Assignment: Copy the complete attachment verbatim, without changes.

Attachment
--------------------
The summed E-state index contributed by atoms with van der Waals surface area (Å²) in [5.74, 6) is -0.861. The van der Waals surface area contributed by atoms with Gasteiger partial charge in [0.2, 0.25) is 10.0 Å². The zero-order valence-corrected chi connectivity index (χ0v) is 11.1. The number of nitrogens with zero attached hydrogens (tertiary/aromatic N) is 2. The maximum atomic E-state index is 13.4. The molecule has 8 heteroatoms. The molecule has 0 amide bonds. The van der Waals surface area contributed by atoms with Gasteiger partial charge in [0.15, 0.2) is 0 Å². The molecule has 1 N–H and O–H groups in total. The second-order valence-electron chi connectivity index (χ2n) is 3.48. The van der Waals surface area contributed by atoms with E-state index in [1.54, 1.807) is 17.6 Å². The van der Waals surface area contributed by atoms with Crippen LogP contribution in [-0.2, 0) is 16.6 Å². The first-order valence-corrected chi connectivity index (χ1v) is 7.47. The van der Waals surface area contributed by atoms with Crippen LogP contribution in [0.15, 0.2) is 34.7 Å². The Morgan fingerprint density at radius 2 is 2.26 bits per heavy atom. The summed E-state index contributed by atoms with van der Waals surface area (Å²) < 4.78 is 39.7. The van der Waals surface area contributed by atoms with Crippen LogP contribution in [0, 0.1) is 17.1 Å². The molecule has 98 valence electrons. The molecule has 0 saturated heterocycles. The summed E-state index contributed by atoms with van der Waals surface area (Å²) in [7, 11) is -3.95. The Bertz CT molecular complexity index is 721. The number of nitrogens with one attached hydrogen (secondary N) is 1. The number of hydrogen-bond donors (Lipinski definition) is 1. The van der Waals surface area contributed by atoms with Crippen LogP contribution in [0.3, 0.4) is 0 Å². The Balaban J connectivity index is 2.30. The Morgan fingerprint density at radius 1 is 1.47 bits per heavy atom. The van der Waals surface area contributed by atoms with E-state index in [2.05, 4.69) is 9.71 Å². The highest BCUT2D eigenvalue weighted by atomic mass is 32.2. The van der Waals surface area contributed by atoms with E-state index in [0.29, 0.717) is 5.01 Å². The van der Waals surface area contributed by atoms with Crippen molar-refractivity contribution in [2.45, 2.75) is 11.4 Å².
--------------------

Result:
The summed E-state index contributed by atoms with van der Waals surface area (Å²) in [5.74, 6) is -0.861. The van der Waals surface area contributed by atoms with Gasteiger partial charge in [0.2, 0.25) is 10.0 Å². The zero-order valence-corrected chi connectivity index (χ0v) is 11.1. The number of nitrogens with zero attached hydrogens (tertiary/aromatic N) is 2. The maximum atomic E-state index is 13.4. The molecule has 8 heteroatoms. The molecule has 0 amide bonds. The van der Waals surface area contributed by atoms with Gasteiger partial charge in [0.15, 0.2) is 0 Å². The molecule has 1 N–H and O–H groups in total. The second-order valence-electron chi connectivity index (χ2n) is 3.48. The van der Waals surface area contributed by atoms with E-state index in [1.54, 1.807) is 17.6 Å². The van der Waals surface area contributed by atoms with Crippen LogP contribution in [-0.2, 0) is 16.6 Å². The first-order valence-corrected chi connectivity index (χ1v) is 7.47. The van der Waals surface area contributed by atoms with Crippen LogP contribution in [0.15, 0.2) is 34.7 Å². The Morgan fingerprint density at radius 2 is 2.26 bits per heavy atom. The summed E-state index contributed by atoms with van der Waals surface area (Å²) < 4.78 is 39.7. The van der Waals surface area contributed by atoms with Crippen LogP contribution in [0, 0.1) is 17.1 Å². The molecule has 98 valence electrons. The molecule has 0 saturated heterocycles. The summed E-state index contributed by atoms with van der Waals surface area (Å²) in [7, 11) is -3.95. The Bertz CT molecular complexity index is 721. The number of nitrogens with one attached hydrogen (secondary N) is 1. The number of hydrogen-bond donors (Lipinski definition) is 1. The van der Waals surface area contributed by atoms with Crippen LogP contribution in [0.3, 0.4) is 0 Å². The Balaban J connectivity index is 2.30. The Morgan fingerprint density at radius 1 is 1.47 bits per heavy atom. The van der Waals surface area contributed by atoms with E-state index in [2.05, 4.69) is 9.71 Å². The highest BCUT2D eigenvalue weighted by atomic mass is 32.2. The van der Waals surface area contributed by atoms with E-state index in [0.29, 0.717) is 5.01 Å². The van der Waals surface area contributed by atoms with Crippen molar-refractivity contribution in [2.45, 2.75) is 11.4 Å².